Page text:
Evaporative cooling works especially well when there is a light wind to speed the evaporation process. You can build evaporative coolers that are manually operated, which will help in keeping your home cooler, if not actually cool.

Of course, if you happen to have some caves on your property, you can always go underground to keep cool. No matter how hot it gets on the surface, it will be considerably cooler underground.

Refrigeration without the Grid

Refrigeration is the second most important use of electrical power. We depend on refrigeration and freezing to preserve foods so that they don’t go bad. But refrigeration requires  a lot of electrical power. In the event of a power loss, a good refrigerator-freezer unit may keep the food cool for a couple of days, but that’s it.

Just as we talked about with cooling your home, you can use evaporation to keep food cool, if not cold. The Zeer Pot is a means of keeping food cool, which is quite effective. It has been in use in Africa and Asia for centuries, extending the life of food considerably.

The other natural means of keeping foods cool and preserving them is by use of a root cellar. This is essentially the same as going into a cave to keep cool. The underground temperature will be cooler, allowing the food stored underground to last longer.

Light without the Grid

Another major use of electricity in modern times is to produce light. In olden times, they were pretty much limited to working during daylight hours. The inventions of the candle and the oil lamp altered that, but only to an extent, as the amount of light they put out is somewhat limited. Nevertheless, the light offered by these devices is better than not having anything.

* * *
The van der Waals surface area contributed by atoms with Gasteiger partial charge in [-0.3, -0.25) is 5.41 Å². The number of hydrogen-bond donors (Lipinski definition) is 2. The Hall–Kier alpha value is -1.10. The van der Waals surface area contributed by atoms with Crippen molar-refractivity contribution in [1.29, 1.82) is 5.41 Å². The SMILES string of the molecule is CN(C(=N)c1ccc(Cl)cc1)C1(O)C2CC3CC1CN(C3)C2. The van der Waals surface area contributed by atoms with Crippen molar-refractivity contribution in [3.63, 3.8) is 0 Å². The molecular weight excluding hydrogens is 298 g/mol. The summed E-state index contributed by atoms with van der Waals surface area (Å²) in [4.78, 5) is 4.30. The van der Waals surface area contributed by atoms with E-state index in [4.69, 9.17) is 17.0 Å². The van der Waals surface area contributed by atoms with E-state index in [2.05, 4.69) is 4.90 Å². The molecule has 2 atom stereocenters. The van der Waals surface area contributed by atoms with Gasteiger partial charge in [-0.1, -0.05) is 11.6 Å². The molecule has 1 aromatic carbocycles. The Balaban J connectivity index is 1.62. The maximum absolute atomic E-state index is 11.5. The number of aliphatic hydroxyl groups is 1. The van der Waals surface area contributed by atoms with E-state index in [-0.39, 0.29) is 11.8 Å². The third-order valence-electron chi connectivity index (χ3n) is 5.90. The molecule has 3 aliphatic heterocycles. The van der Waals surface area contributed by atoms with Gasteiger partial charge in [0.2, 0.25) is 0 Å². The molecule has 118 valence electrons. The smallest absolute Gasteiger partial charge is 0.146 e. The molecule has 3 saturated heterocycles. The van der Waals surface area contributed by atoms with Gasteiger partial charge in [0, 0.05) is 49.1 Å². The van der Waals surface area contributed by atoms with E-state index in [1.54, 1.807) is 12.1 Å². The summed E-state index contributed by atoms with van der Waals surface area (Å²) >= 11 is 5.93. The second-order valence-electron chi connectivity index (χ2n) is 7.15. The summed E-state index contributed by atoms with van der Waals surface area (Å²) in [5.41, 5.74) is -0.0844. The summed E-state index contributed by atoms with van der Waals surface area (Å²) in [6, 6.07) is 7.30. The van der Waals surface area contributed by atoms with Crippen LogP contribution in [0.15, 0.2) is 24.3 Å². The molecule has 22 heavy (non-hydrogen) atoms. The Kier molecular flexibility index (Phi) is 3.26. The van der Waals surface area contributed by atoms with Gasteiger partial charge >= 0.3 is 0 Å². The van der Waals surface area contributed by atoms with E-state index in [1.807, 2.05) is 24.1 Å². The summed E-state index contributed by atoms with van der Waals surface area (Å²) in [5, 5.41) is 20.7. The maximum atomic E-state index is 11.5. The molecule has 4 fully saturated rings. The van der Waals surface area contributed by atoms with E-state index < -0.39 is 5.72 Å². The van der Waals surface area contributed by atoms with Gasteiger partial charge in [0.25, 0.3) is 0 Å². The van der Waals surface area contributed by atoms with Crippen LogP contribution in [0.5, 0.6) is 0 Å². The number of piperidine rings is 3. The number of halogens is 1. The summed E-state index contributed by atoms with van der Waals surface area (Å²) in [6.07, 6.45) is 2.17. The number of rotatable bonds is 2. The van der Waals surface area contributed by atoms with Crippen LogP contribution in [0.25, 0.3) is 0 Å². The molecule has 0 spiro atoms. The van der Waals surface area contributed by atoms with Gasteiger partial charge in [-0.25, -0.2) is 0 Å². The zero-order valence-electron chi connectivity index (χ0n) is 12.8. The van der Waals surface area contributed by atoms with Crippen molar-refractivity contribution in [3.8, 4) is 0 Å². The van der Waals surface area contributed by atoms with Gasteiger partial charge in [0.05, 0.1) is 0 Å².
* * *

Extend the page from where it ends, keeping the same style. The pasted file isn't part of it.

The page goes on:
A good supply of candles and oil-burning lamps should be high on everyone’s list of survival supplies. If purchased properly, they are inexpensive and will store for a long period of time. Make sure you have a good supply of matches to go with them.

Communications without the Grid

Although not a true necessity for survival, the ability to communicate can help us to find out what is going on so that we can know how to deal with it. It is also useful in letting family members know that you are okay.

Of all the modern uses of electricity, communications is the one that will cause the least amount of problem during a power outage. That’s mostly because a lot of our communications is battery powered. You can receive the news over battery powered radios and cell phones are all battery powered. While not all radio stations have generators to provide power, the telephone companies do, allowing communications to continue without power, as long as their fuel holds out.

Dave Steen

About The Author: Dave is a 58 year old survivalist; father of three; with over 40 years of survival experience. He started young, learning survival the hard way, in the school of hard knocks. Now, after years of study, he's gray-haired and slightly overweight. That hasn't dimmed his interest in survival though. If anything, Dave has a greater commitment to survival than ever, so that he can protect his family. Click Here To Read More About Dave